# Magnetic field question

1. May 28, 2006

### Icheb

This is the circuit in question:
http://www.atnetzwerk.de/temp/windung.gif [Broken]

There is an infinitely long isolated conductor and at one point it has a twist in the shape of a circle. Now I am supposed to find the strength of the magnetic field in the center of the twist when there's a current I applied to the conductor.

I know that $$H = \frac{I}{2r}$$ for the magnetic field at the center of a ring, but how does the infinitely long conductor come into place here? If I just take the conductor without the ring I could use $$H = \frac{I}{2 \pi r}$$, but that doesn't really help either.

My question is, how do I incorporate the infinitely long conductor into the equation?

Last edited by a moderator: May 2, 2017
2. May 28, 2006

### Ahmes

It seems to me adding up the vector fields will do the trick. According to the right hand rule (if I'm not mistaken) the two fields will be anti-parallel, where the field of the wire "comes out of the page towards you".

Last edited: May 28, 2006
3. May 28, 2006

### Icheb

I'm not sure what you mean with "adding up the vector fields"? How do I use the fact that the conductor is infinitely long?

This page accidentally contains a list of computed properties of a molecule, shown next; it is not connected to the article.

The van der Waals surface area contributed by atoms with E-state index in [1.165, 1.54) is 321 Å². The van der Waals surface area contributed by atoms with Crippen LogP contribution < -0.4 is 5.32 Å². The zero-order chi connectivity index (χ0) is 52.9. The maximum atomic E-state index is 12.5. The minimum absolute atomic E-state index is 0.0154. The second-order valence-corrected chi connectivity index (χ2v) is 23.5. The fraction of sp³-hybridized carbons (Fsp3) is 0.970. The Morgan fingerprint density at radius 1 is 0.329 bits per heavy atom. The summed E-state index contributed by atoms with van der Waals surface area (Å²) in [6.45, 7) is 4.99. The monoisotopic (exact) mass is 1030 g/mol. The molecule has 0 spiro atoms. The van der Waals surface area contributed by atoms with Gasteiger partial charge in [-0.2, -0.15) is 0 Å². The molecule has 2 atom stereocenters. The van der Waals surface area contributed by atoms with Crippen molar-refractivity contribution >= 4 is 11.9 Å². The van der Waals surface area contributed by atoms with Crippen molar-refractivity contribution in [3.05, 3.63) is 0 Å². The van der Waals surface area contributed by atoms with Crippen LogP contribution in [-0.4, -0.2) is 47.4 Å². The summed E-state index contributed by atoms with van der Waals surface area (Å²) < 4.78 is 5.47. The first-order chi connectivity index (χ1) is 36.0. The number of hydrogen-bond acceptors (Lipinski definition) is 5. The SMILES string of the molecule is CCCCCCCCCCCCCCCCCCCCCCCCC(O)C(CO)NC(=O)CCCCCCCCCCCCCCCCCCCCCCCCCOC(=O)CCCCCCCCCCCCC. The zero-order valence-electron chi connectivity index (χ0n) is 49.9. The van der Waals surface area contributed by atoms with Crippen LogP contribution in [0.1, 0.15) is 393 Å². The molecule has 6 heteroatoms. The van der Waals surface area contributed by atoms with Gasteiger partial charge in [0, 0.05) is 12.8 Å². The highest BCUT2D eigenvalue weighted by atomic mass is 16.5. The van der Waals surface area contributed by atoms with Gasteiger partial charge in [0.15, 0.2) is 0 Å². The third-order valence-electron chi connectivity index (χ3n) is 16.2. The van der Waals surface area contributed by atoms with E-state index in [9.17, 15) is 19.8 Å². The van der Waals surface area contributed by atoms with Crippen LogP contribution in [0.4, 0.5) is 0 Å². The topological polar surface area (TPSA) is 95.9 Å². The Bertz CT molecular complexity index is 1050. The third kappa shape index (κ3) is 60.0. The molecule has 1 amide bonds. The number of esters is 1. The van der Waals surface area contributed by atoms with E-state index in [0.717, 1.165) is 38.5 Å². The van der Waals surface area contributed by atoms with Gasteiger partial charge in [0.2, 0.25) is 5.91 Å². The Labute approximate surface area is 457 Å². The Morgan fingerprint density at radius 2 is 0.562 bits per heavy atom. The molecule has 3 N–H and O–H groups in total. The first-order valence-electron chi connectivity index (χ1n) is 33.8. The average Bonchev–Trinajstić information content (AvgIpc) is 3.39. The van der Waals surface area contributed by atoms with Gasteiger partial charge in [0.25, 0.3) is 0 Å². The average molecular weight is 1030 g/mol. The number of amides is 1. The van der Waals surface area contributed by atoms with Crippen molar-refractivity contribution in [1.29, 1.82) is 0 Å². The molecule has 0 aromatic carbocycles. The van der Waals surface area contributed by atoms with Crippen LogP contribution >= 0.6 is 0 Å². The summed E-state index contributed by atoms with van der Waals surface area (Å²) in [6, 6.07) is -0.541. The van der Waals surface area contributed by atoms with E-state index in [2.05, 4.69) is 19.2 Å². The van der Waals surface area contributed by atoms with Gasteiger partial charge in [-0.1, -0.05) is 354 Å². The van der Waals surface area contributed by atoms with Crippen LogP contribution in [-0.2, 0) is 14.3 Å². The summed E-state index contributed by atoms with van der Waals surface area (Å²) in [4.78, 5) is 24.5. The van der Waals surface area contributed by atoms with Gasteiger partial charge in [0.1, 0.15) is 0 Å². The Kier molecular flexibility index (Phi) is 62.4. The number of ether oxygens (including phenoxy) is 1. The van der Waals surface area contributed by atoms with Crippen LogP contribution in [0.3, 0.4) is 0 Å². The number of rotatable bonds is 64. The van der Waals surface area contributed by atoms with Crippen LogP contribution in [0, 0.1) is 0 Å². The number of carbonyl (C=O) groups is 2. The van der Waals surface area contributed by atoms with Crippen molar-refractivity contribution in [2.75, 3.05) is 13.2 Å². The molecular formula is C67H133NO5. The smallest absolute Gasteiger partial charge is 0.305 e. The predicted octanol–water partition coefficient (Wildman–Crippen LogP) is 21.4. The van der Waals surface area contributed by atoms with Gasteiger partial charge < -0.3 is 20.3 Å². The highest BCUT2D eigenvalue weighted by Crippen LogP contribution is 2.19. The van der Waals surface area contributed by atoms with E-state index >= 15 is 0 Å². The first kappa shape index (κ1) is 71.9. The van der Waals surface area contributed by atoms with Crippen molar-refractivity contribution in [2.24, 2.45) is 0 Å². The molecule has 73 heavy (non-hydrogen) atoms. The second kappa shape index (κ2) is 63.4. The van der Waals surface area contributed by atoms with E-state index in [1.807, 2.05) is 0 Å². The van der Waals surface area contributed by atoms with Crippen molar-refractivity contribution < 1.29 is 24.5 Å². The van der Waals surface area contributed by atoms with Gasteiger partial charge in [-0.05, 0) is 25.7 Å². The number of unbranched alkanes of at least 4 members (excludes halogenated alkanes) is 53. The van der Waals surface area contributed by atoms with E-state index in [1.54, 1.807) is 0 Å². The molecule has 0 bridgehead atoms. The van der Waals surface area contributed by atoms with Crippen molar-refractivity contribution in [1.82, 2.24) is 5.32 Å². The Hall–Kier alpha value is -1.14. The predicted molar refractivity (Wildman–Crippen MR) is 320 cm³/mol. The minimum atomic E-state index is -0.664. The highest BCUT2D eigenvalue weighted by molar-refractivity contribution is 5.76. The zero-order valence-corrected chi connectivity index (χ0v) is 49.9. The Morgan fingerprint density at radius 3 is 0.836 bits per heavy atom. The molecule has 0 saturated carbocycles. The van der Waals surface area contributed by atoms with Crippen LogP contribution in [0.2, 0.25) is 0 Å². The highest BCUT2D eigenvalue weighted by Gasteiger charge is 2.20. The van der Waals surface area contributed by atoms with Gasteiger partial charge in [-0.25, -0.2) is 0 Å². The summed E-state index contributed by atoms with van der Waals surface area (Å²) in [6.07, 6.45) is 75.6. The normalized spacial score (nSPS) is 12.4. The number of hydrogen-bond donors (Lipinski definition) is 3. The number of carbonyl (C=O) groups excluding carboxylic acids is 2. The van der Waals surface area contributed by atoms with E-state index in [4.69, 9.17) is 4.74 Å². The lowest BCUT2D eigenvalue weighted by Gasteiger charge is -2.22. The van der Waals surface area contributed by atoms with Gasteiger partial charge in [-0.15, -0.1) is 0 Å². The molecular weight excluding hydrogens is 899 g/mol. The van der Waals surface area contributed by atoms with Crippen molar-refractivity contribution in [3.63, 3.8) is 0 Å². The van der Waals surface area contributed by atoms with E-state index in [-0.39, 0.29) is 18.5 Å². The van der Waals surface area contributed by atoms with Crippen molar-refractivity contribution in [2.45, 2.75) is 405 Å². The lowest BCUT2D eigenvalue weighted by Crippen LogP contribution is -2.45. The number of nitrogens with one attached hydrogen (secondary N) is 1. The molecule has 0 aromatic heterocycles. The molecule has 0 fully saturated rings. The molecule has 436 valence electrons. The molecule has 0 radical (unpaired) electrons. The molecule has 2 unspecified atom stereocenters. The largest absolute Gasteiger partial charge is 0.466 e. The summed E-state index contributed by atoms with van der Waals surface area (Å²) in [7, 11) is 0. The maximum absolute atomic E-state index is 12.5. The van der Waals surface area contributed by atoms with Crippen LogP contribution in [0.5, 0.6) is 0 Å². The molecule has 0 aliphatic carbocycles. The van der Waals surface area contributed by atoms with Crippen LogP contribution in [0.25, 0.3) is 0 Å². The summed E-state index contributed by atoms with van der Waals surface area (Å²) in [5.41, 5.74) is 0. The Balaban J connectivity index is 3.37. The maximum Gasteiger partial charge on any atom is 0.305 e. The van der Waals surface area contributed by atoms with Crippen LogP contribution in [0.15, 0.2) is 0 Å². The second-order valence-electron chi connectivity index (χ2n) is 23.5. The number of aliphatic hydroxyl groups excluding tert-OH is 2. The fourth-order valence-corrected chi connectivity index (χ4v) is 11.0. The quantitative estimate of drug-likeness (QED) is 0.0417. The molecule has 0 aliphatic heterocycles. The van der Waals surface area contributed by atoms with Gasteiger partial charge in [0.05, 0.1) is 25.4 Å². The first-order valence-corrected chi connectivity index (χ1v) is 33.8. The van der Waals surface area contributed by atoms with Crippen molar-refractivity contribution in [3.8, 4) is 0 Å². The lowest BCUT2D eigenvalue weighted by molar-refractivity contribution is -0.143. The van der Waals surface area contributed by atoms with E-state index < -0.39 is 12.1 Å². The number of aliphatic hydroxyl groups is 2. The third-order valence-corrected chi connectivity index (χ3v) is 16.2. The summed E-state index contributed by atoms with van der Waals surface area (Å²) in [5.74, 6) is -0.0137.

4. May 28, 2006

### Icheb

I thought about it more and I'm wondering whether my solution is correct, because it seems overly simple:

$$H = \frac{I}{2r} + \frac{I}{2\pi r}$$

And then just simplify and done?

5. May 28, 2006

### Hootenanny

Staff Emeritus
Not quite. Firstly for some corrections. The magentic fields are given by

Infitely Long Straight Wire

$$B = \frac{\mu_{0}I}{2\pi R}$$

At The centre of a Loop of wire

$$B = \frac{\mu_{0}I}{R}$$

Now, you are partially right when you said this;

However, as Ahmes said, you need to consider the vector sum of the fields, which means taking into account the direction of the field lines. Now, if you analyse the direction of the current you will find that the field of the loop is directed perpendicular to the plain of your moniter acting towards you. And the field of the wire is also acting in the same plane.

Can you go from here?

~H

Last edited: May 29, 2006
6. May 28, 2006

### Icheb

If I understand you correctly the vector of the magnetic field in the loop is
$$\left( \begin{array}{c} 0\\ 0\\ \frac{\mu_0 I}{R} \end{array} \right)$$
and the vector of the magnetic field in the wire is
$$\left( \begin{array}{c} 0\\ -\frac{\mu_0 I}{2\pi R}\\ 0 \end{array} \right)$$
Then I just add those vectors and I have the solution?

7. May 29, 2006

### Ahmes

Icheb, both fields are the same component (you can randomly choose it to be z). Only the signs matter here. So it should be (I didn't check the numbers, I don't remember the wire/ring field formulae by heart):
$$\left( \begin{array}{c} 0\\ 0\\ \frac{\mu_0 I}{R}-\frac{\mu_0 I}{2\pi R} \end{array} \right)$$

8. May 29, 2006

### Icheb

Whoops, of course! Thank you. :)

9. Jun 6, 2006

### dimensionless

I have $$B = -\frac{\mu_{0}I}{2 R}$$ for the magnetic field produced by the current loop. This is probably arbitrary but I would write the vector as

$$\left( \begin{array}{c} 0\\ 0\\ \frac{\mu_0 I}{2\pi R}-\frac{\mu_0 I}{2R} \end{array} \right)$$

instead.

10. Jun 6, 2006

### Hootenanny

Staff Emeritus
Your vector is identical to Ahmes'

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